Don’t Bet Against Alex Zanardi

The fan base of the Verizon IndyCar Series has a history of being fractured at times. Between “The Split”, ovals versus road/street courses, aero kits and Sage Karam – there are a lot of things that IndyCar fans disagree over. One thing that most fans do agree on is that Alex Zanardi is an inspirational and very likeable figure.

It’s hard to believe that it has been nearly fourteen years since Zanardi’s near-fatal crash at the Lausitzring in Germany.

After winning the CART championship in 1997 and 1998 while driving for Target Chip Ganassi Racing, Zanardi pursued his Formula One dream with Williams for the 1999 season. Zanardi had been in Formula One before and did not experience success. With his success at Ganassi in CART, he was expected to excel with a proven team. On paper, it sounded like a great opportunity. Williams was just one year removed from a run where they won the F1 driver’s championship four out of six years.

Unfortunately for Zanardi, the year before his arrival; Renault ended their relationship with Williams. The Mecachrome engine was a poor substitute for the dominant Renault. Williams only managed three podiums in 1999; all scored by Zanardi’s teammate, Ralf Schumacher. By the end of 1999, Zanardi was gone from Williams.

After a dormant 2000 season; Zanardi was signed by Mo Nunn, who had been with him during his championship years at Ganassi, for Nunn’s still new team that was started one year earlier. Mo Nunn Racing was not at the same level of the Ganassi teams Zanardi had driven for just a few years earlier. After fourteen races, Zanardi had no podiums and only three Top-Ten finishes.

And then, CART travelled to Germany. It was the weekend following the 9/11 attacks, when most sporting events had been cancelled. Given the fact that international travel would have made a makeup date almost impossible, CART chose to run the race. Zanardi was having his best race of the season and was leading when he pitted in the closing laps. When he exited the pits, he spun on his cold tires and landed helplessly in the center of the track, turned broadside directly in front of the two approaching Player’s cars of Patrick Carpentier and Alex Tagliani. Carpentier swerved and was able to avoid Zanardi, but the trailing Tagliani could not.

What happened was probably the most gruesome accident I’ve ever seen without there being a fatality. In shearing off the nose of Zanardi’s car at well over 200 mph, Zanardi’s legs were sheared off as well – one just below the knee, the other just above. Had it not been for the quick work of Drs. Steve Olvey and Terry Trammell; Zanardi would have bled to death on the track. As it was, Zanardi lost almost 75% of his blood volume in a matter of moments. Zanardi suffered further amputations of his legs in order to stave off infection. He was fitted with prosthetic limbs and underwent extensive rehab.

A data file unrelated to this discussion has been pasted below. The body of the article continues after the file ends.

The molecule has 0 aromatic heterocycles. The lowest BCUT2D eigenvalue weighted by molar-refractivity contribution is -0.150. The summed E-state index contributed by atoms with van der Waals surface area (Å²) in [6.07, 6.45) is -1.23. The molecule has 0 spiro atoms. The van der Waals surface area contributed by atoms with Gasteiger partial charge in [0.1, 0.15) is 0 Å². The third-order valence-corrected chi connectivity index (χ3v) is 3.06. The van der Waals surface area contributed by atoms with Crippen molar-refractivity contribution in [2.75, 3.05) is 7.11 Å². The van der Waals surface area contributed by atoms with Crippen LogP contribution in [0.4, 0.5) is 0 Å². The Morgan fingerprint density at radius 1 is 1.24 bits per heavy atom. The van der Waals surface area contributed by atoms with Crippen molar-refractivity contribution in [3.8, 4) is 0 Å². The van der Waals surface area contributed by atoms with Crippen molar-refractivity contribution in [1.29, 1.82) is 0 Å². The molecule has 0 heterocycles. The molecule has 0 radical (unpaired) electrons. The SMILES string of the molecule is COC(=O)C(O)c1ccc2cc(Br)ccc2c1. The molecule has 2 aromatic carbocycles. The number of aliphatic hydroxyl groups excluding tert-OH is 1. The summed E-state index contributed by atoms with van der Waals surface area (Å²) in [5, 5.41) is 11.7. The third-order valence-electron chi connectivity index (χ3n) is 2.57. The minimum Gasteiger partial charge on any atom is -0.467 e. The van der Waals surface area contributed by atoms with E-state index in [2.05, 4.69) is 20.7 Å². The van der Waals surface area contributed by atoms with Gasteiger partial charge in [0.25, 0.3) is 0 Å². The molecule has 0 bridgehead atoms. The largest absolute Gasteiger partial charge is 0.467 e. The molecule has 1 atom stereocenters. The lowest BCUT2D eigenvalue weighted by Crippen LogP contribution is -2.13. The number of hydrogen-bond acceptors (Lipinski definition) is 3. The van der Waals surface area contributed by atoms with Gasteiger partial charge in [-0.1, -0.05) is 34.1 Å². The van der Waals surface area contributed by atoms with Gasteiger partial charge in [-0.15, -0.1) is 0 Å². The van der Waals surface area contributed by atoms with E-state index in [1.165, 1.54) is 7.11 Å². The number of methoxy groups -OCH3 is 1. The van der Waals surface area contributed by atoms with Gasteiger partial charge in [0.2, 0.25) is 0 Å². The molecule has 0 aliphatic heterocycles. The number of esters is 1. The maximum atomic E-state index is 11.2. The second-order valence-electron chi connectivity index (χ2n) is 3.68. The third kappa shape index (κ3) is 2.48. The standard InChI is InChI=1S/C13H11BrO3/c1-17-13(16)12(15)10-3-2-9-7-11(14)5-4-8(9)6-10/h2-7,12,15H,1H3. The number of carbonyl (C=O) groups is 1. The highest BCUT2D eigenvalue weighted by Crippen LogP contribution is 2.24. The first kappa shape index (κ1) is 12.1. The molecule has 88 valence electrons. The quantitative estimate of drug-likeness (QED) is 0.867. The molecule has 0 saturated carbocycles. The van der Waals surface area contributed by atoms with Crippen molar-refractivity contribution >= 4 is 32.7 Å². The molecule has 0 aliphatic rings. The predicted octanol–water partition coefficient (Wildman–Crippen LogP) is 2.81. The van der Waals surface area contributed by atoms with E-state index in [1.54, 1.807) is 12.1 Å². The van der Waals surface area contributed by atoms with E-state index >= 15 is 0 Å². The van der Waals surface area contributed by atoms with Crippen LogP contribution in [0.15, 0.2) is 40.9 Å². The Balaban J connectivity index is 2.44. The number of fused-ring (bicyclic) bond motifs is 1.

His appearance, abilities and life were all changed forever. Most people would have justifiably allowed such a change to defeat them and forever ask “Why me?” as they tried to master simple tasks involved with everyday living. But that’s not Alex Zanardi.

Alex Zanardi was easily one of the most popular drivers during his time in CART. He had an attacking style on the track, but an ultra-positive outlook coupled with an ever-present infectious smile off the track. In interviews, he came across as someone you just wanted to be around.

Nothing has changed. Surely Zanardi experienced moments of self-doubt or grief after his accident; but you’d never know it. He attacked overcoming his new physical condition with as much vigor as when he attacked overcoming Bryan Herta in the corkscrew at Laguna Seca in 1996. He was relentless.

Two years after his crash, Zanardi returned to the Lausitzring to drive a modified Indy car. It was therapeutic for him to drive the thirteen laps that remained in the race when he had his accident at the very track where it took place. But Zanardi wasn’t finished. He has competed in Touring Car races and even drove a modified Formula One car in 2006. The following year, Zanardi took fourth in the New York Marathon’s handcycling division. In 2012, Zanardi won a gold medal at the Paralympic Games in London.

With all of the success that Zanardi has enjoyed in the fourteen years since his accident, he yearns for more. Last week, talk surfaced that Zanardi was seriously interested in competing in next year’s 100th Running of the Indianapolis 500. Now, for the first time, IndyCar fans are divided when it comes to Alex Zanardi.